We started yesterday with “Said I Wasn’t Gonna Tell Nobody,” by the Abyssinian Baptist Gospel Choir, under the direction of Alex Bradford, a 1960 live recording that is a great example of the vibrant music that can be found in Newark’s churches every Sunday.
Today, we’re going in a very different direction.
The video below is of Suzanne Vega performing “Tom’s Diner”; Vega is a New Yorker, and the song doesn’t have anything to do with the Garden State. (Tom’s Diner is based on Tom’s Restaurant, which is on the Upper West Side of Manhattan.) It’s being included here because the video captures Vega recording a new version of it on a wax cylinder, in 2012, at the Thomas Edison National Historical Park in West Orange.
Edison, “The Wizard of Menlo Park,” invented the phonograph in 1877. His original method was to record the sound onto tinfoil sheet cylinders; others started using wax cylinders, though, and Edison adopted this method as well. By the late 1880s, his Edison Records company and other leading record companies were all using it.
Soon, though, disc recordings were introduced, and by the end of the 1920s, they had become the dominant recording form, and cylinders were no longer used.
The sound of wax cylinder is not as pristine as we’ve come to expect from modern technology, but it has a certain sepia-toned charm to it, as you can hear at the end of the video below, when the actual recording plays.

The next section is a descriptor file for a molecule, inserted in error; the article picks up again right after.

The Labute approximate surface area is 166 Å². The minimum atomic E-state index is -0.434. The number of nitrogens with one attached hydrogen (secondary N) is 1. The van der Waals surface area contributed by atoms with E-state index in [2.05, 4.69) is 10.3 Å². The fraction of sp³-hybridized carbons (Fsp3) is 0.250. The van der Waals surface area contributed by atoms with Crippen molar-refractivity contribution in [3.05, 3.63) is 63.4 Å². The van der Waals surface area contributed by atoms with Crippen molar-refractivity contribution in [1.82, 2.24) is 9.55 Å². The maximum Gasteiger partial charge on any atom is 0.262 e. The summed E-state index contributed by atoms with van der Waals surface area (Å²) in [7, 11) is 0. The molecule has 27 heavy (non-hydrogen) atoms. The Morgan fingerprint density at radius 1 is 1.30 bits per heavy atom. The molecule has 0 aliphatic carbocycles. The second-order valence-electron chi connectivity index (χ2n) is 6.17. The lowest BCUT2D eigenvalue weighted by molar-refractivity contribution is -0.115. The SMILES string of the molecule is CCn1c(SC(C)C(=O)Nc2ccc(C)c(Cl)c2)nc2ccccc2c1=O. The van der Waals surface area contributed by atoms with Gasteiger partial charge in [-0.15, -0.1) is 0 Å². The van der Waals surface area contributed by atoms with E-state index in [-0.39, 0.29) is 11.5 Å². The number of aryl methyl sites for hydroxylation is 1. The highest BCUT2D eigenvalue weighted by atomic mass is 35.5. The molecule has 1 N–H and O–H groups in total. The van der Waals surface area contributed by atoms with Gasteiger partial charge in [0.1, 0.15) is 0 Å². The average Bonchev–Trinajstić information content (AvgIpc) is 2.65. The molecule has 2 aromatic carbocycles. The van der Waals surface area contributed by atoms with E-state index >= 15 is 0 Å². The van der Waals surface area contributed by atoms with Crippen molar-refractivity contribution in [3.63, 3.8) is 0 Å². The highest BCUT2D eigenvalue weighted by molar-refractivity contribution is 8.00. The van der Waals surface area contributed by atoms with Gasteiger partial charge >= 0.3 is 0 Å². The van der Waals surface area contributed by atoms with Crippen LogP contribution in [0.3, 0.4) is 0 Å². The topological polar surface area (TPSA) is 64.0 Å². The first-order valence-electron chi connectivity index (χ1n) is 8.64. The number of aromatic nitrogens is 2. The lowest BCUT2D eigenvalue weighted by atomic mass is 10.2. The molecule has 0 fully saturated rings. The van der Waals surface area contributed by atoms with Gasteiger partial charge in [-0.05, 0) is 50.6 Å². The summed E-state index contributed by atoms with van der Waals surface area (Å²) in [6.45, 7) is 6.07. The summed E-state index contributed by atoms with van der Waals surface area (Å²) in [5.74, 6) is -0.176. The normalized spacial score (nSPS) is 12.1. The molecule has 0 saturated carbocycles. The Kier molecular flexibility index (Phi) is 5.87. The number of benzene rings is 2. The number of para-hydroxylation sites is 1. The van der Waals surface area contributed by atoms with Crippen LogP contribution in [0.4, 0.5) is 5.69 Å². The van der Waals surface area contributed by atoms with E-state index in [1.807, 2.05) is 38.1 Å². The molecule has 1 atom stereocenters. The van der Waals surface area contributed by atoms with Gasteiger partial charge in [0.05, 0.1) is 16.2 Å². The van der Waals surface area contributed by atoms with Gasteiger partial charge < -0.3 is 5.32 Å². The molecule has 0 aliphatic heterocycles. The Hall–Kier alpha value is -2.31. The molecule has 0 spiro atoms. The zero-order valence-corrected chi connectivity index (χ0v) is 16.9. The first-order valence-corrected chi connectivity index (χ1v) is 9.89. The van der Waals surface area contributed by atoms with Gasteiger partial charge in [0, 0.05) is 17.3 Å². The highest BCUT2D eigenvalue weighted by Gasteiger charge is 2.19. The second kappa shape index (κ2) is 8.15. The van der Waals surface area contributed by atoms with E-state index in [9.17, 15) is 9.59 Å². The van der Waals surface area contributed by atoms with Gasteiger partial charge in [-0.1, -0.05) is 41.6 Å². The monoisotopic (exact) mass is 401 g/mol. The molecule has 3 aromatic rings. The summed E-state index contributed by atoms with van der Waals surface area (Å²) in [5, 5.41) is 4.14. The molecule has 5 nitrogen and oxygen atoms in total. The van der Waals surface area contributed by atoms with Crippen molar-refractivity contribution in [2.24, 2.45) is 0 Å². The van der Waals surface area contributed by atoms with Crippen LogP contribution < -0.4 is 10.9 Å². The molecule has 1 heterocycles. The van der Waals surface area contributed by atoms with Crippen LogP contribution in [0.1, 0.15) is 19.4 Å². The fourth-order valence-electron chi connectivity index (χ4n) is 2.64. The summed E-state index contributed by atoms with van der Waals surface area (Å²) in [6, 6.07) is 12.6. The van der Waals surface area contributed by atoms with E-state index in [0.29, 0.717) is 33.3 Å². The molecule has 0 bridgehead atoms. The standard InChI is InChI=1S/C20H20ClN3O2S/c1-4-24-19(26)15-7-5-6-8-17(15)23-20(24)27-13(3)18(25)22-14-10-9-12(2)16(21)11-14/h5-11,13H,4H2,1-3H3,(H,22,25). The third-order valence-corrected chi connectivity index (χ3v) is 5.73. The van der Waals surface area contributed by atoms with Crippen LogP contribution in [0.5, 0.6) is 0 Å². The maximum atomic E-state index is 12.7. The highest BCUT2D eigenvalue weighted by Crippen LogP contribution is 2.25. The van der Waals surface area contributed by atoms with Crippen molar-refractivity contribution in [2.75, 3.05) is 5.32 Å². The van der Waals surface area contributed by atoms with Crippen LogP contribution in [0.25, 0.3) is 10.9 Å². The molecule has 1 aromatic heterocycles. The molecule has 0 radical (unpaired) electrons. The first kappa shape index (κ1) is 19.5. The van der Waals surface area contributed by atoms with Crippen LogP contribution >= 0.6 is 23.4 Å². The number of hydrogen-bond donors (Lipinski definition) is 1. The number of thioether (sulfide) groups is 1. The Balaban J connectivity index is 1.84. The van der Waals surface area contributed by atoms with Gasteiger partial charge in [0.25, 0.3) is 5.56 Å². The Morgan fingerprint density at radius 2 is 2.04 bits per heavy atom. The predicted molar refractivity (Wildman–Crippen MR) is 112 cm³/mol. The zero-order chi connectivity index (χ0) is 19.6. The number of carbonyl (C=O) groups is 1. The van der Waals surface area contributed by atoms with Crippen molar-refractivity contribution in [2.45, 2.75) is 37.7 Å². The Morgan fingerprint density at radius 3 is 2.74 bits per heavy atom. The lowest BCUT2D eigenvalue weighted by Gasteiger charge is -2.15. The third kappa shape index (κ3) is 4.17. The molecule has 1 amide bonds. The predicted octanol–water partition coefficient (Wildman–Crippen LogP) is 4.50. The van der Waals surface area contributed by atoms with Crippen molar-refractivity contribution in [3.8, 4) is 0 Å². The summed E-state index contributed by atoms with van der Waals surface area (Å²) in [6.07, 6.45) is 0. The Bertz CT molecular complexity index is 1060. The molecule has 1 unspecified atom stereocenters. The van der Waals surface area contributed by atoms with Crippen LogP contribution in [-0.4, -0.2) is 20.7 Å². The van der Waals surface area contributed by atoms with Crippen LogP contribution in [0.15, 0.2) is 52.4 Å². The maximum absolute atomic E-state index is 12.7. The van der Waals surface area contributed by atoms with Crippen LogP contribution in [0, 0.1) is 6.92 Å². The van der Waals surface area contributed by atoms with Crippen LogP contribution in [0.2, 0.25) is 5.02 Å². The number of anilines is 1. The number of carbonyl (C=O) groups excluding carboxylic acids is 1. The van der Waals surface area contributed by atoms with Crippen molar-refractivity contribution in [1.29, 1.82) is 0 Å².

(The man blowing on the wax cylinder, by the way, is not trying to cool it down, but is blowing off wax shavings so they won’t interfere with the stylus and distort the sound.)
The Thomas Edison National Historical Park occasionally does recording projects similar to this one. In 2003, I wrote an article for The Star-Ledger about a session that Peter, Paul & Mary did, recording “If I Had a Hammer.” (The session was filmed for a documentary that was going to show many musicians at similar sessions, but, unfortunately, the documentary was never finished or released in any form).
New Jersey celebratedits 350th birthday in 2014. And in the 350 Jersey Songs series, we markedthe occasion by posting 350 songs — one a day, from September 2014 to September 2015 — that have something to do with the state, its musical history, or both. To see the entire list, clickhere.